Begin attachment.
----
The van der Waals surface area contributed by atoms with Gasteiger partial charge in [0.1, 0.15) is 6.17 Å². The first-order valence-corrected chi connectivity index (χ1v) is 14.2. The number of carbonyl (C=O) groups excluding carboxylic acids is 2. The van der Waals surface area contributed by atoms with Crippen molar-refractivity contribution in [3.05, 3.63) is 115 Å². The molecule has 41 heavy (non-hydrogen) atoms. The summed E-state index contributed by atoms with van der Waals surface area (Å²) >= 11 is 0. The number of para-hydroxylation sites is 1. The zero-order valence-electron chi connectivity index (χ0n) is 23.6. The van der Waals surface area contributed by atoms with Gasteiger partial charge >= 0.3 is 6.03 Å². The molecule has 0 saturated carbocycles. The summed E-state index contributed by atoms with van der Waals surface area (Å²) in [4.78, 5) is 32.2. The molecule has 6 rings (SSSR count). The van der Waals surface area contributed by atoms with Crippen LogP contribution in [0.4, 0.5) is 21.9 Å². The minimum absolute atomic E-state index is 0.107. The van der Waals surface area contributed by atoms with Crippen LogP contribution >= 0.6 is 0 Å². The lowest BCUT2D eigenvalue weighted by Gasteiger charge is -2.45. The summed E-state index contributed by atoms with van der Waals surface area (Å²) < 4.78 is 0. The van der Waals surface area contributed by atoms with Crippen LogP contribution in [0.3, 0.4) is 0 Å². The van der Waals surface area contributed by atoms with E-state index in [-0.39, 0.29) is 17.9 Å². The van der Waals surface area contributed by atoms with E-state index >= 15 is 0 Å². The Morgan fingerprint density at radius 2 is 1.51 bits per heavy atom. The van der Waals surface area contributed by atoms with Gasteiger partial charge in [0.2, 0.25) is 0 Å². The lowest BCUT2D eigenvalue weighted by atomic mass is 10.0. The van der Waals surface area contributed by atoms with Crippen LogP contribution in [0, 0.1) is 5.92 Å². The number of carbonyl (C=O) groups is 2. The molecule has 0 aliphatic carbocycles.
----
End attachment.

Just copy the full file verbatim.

The van der Waals surface area contributed by atoms with Gasteiger partial charge in [0.1, 0.15) is 6.17 Å². The first-order valence-corrected chi connectivity index (χ1v) is 14.2. The number of carbonyl (C=O) groups excluding carboxylic acids is 2. The van der Waals surface area contributed by atoms with Crippen molar-refractivity contribution in [3.05, 3.63) is 115 Å². The molecule has 41 heavy (non-hydrogen) atoms. The summed E-state index contributed by atoms with van der Waals surface area (Å²) >= 11 is 0. The number of para-hydroxylation sites is 1. The zero-order valence-electron chi connectivity index (χ0n) is 23.6. The van der Waals surface area contributed by atoms with Gasteiger partial charge >= 0.3 is 6.03 Å². The molecule has 0 saturated carbocycles. The summed E-state index contributed by atoms with van der Waals surface area (Å²) in [4.78, 5) is 32.2. The molecule has 6 rings (SSSR count). The van der Waals surface area contributed by atoms with Crippen LogP contribution in [0.4, 0.5) is 21.9 Å². The minimum absolute atomic E-state index is 0.107. The van der Waals surface area contributed by atoms with Crippen LogP contribution >= 0.6 is 0 Å². The lowest BCUT2D eigenvalue weighted by Gasteiger charge is -2.45. The summed E-state index contributed by atoms with van der Waals surface area (Å²) < 4.78 is 0. The van der Waals surface area contributed by atoms with Crippen LogP contribution in [0.3, 0.4) is 0 Å². The van der Waals surface area contributed by atoms with E-state index in [-0.39, 0.29) is 17.9 Å². The van der Waals surface area contributed by atoms with E-state index >= 15 is 0 Å². The Morgan fingerprint density at radius 2 is 1.51 bits per heavy atom. The van der Waals surface area contributed by atoms with Gasteiger partial charge in [0.2, 0.25) is 0 Å². The lowest BCUT2D eigenvalue weighted by atomic mass is 10.0. The van der Waals surface area contributed by atoms with Crippen LogP contribution in [0, 0.1) is 5.92 Å². The number of carbonyl (C=O) groups is 2. The molecule has 0 aliphatic carbocycles.